(Sam Phillips, looking like the cat that swallowed the canary, with Scotty Moore, Bill Black and some guy wearing eye shadow.)
August is traditionally the month when I give my laziness freer reign than usual. But I’ve been roused out of my air-conditioned indolence by the news that Lincoln Center is hosting a Sun Records tribute this Saturday, part of its weekend-long Roots Of American Music Festival. As soon as I heard this news, I grabbed the 160 to reacquaint myself with Sun’s catalog. To my horror, I found I had almost none of it loaded onto my iPod. There were a few early Elvis tracks, the odd Jerry Lee Lewis and some Johnny Cash, but little of the great blues and R&B recorded by label founder Sam Phillips at 706 Union Avenue in Memphis. I went down to the basement and started digging though boxes, looking for my copy of The Sun Records Collection, a 3-disc boxed set from 1994.
For nearly 60 years, Sam Phillips has been famous as the man who discovered Elvis. But it’s only fairly recently that critics and historians have started to celebrate the full scope of his achievements. Phillips didn't really “discover” Elvis: Elvis sought out Phillips. The producer had already released some of the future King's favorite blues and R&B records, songs like "Mystery Train" by Little Junior's Blue Flames. The Sun Records Collection includes such Sam Phillips-produced tracks as Ike Turner’s “Rocket 88” (sometimes described as the first recorded rock ‘n roll song), “B.B.’s Blues” by B.B. King, “Moanin’ at Midnight” and “How Many More Years” by Howlin’ Wolf, “Tiger Man” by Rufus Thomas and “Just Walking In The Rain” by The Prisonaires. Had he never met Elvis Presley, Sam Phillips could still have claimed a formidable place in the history of 20th century music. But of course he did meet and record Elvis, as well as Carl Perkins, Johnny Cash, Jerry Lee Lewis, Roy Orbison and Charlie Rich, among others. That’s a hell of a second act.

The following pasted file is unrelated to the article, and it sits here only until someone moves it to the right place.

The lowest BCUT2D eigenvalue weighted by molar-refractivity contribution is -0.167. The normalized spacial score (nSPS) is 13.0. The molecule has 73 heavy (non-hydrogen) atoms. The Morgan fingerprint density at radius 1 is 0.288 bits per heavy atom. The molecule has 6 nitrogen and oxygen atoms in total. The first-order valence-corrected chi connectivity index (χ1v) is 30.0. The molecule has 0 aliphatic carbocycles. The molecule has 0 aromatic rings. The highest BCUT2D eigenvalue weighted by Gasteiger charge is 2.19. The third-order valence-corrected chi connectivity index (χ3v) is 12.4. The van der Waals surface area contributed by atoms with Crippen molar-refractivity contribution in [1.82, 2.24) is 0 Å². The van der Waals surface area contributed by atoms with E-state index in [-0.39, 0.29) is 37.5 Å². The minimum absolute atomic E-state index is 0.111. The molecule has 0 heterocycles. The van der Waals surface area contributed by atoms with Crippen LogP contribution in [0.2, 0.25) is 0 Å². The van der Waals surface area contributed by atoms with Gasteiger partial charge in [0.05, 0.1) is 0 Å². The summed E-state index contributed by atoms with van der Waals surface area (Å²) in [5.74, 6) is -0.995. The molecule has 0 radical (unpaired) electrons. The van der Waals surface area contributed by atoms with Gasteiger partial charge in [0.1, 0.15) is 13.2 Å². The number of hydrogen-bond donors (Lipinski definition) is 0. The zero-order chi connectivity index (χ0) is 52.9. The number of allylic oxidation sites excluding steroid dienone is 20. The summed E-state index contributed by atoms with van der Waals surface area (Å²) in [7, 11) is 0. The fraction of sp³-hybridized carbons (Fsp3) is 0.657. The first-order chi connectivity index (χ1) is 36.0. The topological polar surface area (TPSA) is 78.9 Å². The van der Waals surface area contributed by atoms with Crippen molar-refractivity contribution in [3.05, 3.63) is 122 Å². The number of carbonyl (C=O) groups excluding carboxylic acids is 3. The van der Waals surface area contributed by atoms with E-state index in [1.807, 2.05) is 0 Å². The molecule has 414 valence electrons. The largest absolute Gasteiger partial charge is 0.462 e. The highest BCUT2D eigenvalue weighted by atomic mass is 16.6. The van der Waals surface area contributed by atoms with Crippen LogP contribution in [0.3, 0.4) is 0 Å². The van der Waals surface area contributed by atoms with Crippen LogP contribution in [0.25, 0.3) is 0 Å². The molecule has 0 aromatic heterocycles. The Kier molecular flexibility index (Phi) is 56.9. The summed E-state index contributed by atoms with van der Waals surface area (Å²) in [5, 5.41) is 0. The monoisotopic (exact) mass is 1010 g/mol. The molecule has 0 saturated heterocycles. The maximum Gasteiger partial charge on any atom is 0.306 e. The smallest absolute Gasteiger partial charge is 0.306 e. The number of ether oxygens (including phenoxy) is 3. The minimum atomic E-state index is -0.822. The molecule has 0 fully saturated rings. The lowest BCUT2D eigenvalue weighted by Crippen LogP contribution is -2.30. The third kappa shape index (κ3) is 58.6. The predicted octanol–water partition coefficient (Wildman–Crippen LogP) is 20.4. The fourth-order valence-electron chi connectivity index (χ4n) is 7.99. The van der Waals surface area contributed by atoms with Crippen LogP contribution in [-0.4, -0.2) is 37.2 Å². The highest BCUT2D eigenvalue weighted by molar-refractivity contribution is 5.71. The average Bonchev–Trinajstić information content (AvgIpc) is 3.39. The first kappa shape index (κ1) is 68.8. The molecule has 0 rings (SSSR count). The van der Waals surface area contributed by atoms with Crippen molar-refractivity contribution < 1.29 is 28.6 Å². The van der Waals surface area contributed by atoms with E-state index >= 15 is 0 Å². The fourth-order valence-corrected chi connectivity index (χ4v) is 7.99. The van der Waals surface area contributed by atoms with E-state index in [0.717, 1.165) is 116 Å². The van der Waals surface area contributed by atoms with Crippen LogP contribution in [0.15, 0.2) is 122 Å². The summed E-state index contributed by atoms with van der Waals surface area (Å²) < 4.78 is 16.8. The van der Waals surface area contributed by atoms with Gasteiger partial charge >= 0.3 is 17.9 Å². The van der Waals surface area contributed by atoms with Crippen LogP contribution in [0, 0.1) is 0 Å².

Phillips let the production fit the music, not the other way around. If you only know the comparatively sparse sides he recorded with Elvis, Perkins, Cash and Lewis, you’ll be surprised by the sonic ferocity of “Moanin’ at Midnight,” with its overdriven guitars and the distortion produced by Howlin’ Wolf’s outsize voice. Willie Nix’s “Baker Shop Boogie” features a bass drum pulse that’s heavier than anything on the rockabilly sides, while the vocals on The Southern Jubilees’ “There’s A Man In Jerusalem” are devoid of echo completely.
There’s also a goofy side to a lot of what Phillips recorded, a willingness to sound unprofessional, which helps account for the continuing freshness of the tracks. Though Elvis’ vocal quirks—the hiccups and the comic slurs—were copied with almost religious exactitude by later singers, they were in origin no more than a young man’s expression of youthful energy, and it’s to Phillips’ credit that he didn’t try to smooth out the singer’s style. That same tolerance of weirdness can be heard in Harmonica Frank Floyd’s Yosemite Sam lisp on “Swamp Root” or the screeching cat sounds with which Rufus Thompson opens “Bear Cat” (his answer to Big Mama Thornton’s “Hound Dog”). Compared to today’s pop productions, which are about as spontaneous as a State of the Union address, Phillips’ records seem like marvels of off-the-cuff inspiration. His entire career was built around an ear for, and appreciation of, sounds that most other people found strange. Maybe that’s his most important legacy.
One of Howlin' Wolf's first sides, recorded by Phillips, released on Chess:
Sun Records' first hit:
Sam Phillips discusses religion with Jerry Lee Lewis (in order to get him to record "Great Balls Of Fire"):
(This post was originally published on August 12, 2011 at vivoscene.com)